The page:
dataType: "json",
        contentType: "application/json",
        data: JSON.stringify(obj)
    });
}
</script>

After the script section, add: <div id='calendar'></div> to hold the Calendar. And that is the end of the codes in Calendar.cshtml.

To link to the Calendar, open the Index.cshtml in Home folder, keep the "Home Page" title, but replace everything else with this action link:

<div class="jumbotron h3 text-center">
    @Html.ActionLink("Trucking Calendar", "Calendar", "Truckings", null, null)
</div>

Now run the project, click the Trucking Calendar link on the Home page, we get a blank Calendar.  Yay! If you get this far, congratulate yourself!

Now we need to use the database to input and output events.

First, let's make a ViewModel. Right click Models folder, add a Class, and call it TruckingVMs.cs. When it is open, replace the public class TruckingVMs with this code:

public class Events
{
    public int id;
    public string title;
    public DateTime start;
    public DateTime end;
    public string color;
}

We also need a Enum for TruckStatus, remembering its data type is tinyint. So right click Models folder, add a Class, and call it Enums.cs. When it is open, replace the generated code with this code:

using System.ComponentModel.DataAnnotations;
namespace TruckingCalendar.Models
{
    public enum TruckStatus : byte
    {
        [Display(Name = "Planned")]
        orange,
        [Display(Name = "Confirmed")]
        green,
        [Display(Name = "Changed")]
        red,
        [Display(Name = "Loaded")]
        darkcyan
    }
}

So the TruckStatus will have 4 status with 4 different colors, but stay in database as 0, 1, 2, 3.

Then click the model EvergreenModel.edmx, and the database diagram will show. Right click TruckStatus in the Trucking table -> Convert to Enum. Next, in Enum Type Name:, enter TruckStatus. Click Reference external type, and enter TruckingModel.TruckStatus. Click OK to convert. Now check the Trucking.cs partial class, it will show: public TruckingModel.TruckStatus TruckStatus { get; set; }. Somehow the "TruckingModel." is not allowed here, although necessary in the edmx. It is a glitch in Visual Studio 2015. So we have to delete the "TruckingModel." from Trucking.cs.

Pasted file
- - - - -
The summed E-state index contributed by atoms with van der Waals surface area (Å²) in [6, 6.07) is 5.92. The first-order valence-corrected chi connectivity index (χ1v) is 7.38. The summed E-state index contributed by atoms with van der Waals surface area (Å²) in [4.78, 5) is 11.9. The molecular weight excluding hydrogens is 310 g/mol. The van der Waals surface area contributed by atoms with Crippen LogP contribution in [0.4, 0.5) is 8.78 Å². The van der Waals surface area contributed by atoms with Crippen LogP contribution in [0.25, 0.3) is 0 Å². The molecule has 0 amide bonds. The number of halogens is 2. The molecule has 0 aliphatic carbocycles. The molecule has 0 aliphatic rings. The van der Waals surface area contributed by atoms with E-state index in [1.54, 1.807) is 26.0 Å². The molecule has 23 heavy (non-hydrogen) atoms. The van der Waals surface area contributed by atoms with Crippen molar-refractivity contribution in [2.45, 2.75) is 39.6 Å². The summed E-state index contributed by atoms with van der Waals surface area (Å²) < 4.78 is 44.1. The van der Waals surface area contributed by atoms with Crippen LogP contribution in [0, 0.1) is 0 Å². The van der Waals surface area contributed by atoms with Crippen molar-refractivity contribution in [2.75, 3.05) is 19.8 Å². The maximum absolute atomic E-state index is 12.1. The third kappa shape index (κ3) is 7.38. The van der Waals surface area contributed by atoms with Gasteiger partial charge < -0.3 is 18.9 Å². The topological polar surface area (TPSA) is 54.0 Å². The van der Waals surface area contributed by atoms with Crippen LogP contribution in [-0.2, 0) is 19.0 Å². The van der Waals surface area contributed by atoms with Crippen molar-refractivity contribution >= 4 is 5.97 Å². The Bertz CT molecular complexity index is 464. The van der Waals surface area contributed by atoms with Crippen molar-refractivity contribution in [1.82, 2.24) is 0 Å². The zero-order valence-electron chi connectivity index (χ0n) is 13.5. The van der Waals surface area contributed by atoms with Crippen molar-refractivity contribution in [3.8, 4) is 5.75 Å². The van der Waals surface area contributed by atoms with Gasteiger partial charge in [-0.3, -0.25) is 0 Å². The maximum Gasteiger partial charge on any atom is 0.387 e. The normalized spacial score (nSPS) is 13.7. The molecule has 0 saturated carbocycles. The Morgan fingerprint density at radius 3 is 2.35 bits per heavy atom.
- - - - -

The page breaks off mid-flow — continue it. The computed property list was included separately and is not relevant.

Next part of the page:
Now we also need a display template and an editor template to display and eidt the enum. Shahriar Hossain has an excellent article on how to make them: Dealing with Enum in MVC 5.1. So make those 2 templates like he shows.

Also add a DateTime.cshtml in the EditorTemplates folder, and replace the generated code with this:

@model Nullable
@{
    DateTime dt = DateTime.Now;
    if (Model != null)
    {
        dt = (System.DateTime)Model;
    }
    @Html.TextBox("", String.Format("{0:d}", dt.ToShortDateString() + ' ' + dt.ToShortTimeString()), new { @class = "form-control datecontrol", type = "datetime" })
}

This will set the DateTime to local time with a Time Zone (with the timezone: 'local' directive in the Calendar.cshtml), when we add a new event.

Eventually, we are ready to do some input and output. First, input. Open TruckingsController, go to public ActionResult Create(), change the generated code to: